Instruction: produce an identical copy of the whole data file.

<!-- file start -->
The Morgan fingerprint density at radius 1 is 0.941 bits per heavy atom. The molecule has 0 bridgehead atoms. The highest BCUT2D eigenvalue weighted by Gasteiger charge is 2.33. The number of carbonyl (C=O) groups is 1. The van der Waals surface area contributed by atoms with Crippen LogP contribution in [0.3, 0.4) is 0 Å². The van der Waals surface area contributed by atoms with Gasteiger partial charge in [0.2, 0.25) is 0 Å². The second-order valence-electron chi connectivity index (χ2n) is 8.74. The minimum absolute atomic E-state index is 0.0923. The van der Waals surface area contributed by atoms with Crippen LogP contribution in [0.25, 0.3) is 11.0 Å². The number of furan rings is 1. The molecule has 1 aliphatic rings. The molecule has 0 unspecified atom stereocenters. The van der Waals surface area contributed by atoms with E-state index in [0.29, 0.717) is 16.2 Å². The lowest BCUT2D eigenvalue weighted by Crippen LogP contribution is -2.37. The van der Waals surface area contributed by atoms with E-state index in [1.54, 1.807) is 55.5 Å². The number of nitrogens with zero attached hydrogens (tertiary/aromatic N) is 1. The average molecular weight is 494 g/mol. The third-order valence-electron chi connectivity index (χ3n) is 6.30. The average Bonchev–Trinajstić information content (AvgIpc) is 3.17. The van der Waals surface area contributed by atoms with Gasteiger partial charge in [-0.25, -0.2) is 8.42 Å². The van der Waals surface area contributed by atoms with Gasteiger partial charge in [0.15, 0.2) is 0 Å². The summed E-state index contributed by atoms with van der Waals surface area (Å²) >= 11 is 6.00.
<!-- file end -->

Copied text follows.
The Morgan fingerprint density at radius 1 is 0.941 bits per heavy atom. The molecule has 0 bridgehead atoms. The highest BCUT2D eigenvalue weighted by Gasteiger charge is 2.33. The number of carbonyl (C=O) groups is 1. The van der Waals surface area contributed by atoms with Crippen LogP contribution in [0.3, 0.4) is 0 Å². The van der Waals surface area contributed by atoms with Gasteiger partial charge in [0.2, 0.25) is 0 Å². The second-order valence-electron chi connectivity index (χ2n) is 8.74. The minimum absolute atomic E-state index is 0.0923. The van der Waals surface area contributed by atoms with Crippen LogP contribution in [0.25, 0.3) is 11.0 Å². The number of furan rings is 1. The molecule has 1 aliphatic rings. The molecule has 0 unspecified atom stereocenters. The van der Waals surface area contributed by atoms with E-state index in [0.29, 0.717) is 16.2 Å². The lowest BCUT2D eigenvalue weighted by Crippen LogP contribution is -2.37. The van der Waals surface area contributed by atoms with E-state index in [1.54, 1.807) is 55.5 Å². The number of nitrogens with zero attached hydrogens (tertiary/aromatic N) is 1. The average molecular weight is 494 g/mol. The third-order valence-electron chi connectivity index (χ3n) is 6.30. The average Bonchev–Trinajstić information content (AvgIpc) is 3.17. The van der Waals surface area contributed by atoms with Gasteiger partial charge in [-0.25, -0.2) is 8.42 Å². The van der Waals surface area contributed by atoms with Gasteiger partial charge in [0.15, 0.2) is 0 Å². The summed E-state index contributed by atoms with van der Waals surface area (Å²) >= 11 is 6.00.